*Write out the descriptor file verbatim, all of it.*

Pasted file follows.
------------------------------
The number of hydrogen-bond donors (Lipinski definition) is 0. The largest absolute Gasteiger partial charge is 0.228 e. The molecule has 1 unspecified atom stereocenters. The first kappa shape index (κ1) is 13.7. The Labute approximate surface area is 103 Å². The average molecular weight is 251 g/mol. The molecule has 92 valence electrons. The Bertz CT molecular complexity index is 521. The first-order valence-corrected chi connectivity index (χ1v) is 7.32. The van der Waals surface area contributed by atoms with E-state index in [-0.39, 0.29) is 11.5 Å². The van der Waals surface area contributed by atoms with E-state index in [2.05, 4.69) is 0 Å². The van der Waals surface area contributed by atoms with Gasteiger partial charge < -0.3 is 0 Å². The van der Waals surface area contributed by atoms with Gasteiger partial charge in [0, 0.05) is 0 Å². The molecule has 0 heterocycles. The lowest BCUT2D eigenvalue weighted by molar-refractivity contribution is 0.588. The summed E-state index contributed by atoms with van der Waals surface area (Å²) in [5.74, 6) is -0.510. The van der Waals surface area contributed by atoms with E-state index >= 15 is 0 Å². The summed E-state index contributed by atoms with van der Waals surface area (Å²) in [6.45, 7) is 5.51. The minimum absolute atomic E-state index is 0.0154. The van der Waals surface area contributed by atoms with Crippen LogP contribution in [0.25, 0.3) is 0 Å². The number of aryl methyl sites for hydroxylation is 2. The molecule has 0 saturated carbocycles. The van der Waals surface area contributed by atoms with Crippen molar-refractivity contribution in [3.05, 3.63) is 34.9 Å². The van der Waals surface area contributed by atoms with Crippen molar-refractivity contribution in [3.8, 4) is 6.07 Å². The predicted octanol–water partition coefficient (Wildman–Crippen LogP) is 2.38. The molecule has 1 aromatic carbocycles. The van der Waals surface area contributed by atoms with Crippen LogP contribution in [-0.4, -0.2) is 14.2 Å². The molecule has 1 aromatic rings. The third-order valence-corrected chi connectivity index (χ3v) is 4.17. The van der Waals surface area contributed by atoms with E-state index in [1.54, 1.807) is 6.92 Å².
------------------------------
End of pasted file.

The number of hydrogen-bond donors (Lipinski definition) is 0. The largest absolute Gasteiger partial charge is 0.228 e. The molecule has 1 unspecified atom stereocenters. The first kappa shape index (κ1) is 13.7. The Labute approximate surface area is 103 Å². The average molecular weight is 251 g/mol. The molecule has 92 valence electrons. The Bertz CT molecular complexity index is 521. The first-order valence-corrected chi connectivity index (χ1v) is 7.32. The van der Waals surface area contributed by atoms with E-state index in [-0.39, 0.29) is 11.5 Å². The van der Waals surface area contributed by atoms with E-state index in [2.05, 4.69) is 0 Å². The van der Waals surface area contributed by atoms with Gasteiger partial charge < -0.3 is 0 Å². The van der Waals surface area contributed by atoms with Gasteiger partial charge in [0, 0.05) is 0 Å². The molecule has 0 heterocycles. The lowest BCUT2D eigenvalue weighted by molar-refractivity contribution is 0.588. The summed E-state index contributed by atoms with van der Waals surface area (Å²) in [5.74, 6) is -0.510. The van der Waals surface area contributed by atoms with E-state index >= 15 is 0 Å². The summed E-state index contributed by atoms with van der Waals surface area (Å²) in [6.45, 7) is 5.51. The minimum absolute atomic E-state index is 0.0154. The van der Waals surface area contributed by atoms with Crippen LogP contribution in [0.25, 0.3) is 0 Å². The number of aryl methyl sites for hydroxylation is 2. The molecule has 0 saturated carbocycles. The van der Waals surface area contributed by atoms with Crippen molar-refractivity contribution in [3.05, 3.63) is 34.9 Å². The van der Waals surface area contributed by atoms with Crippen molar-refractivity contribution in [3.8, 4) is 6.07 Å². The predicted octanol–water partition coefficient (Wildman–Crippen LogP) is 2.38. The molecule has 1 aromatic carbocycles. The van der Waals surface area contributed by atoms with Crippen LogP contribution in [-0.4, -0.2) is 14.2 Å². The molecule has 1 aromatic rings. The third-order valence-corrected chi connectivity index (χ3v) is 4.17. The van der Waals surface area contributed by atoms with E-state index in [1.54, 1.807) is 6.92 Å².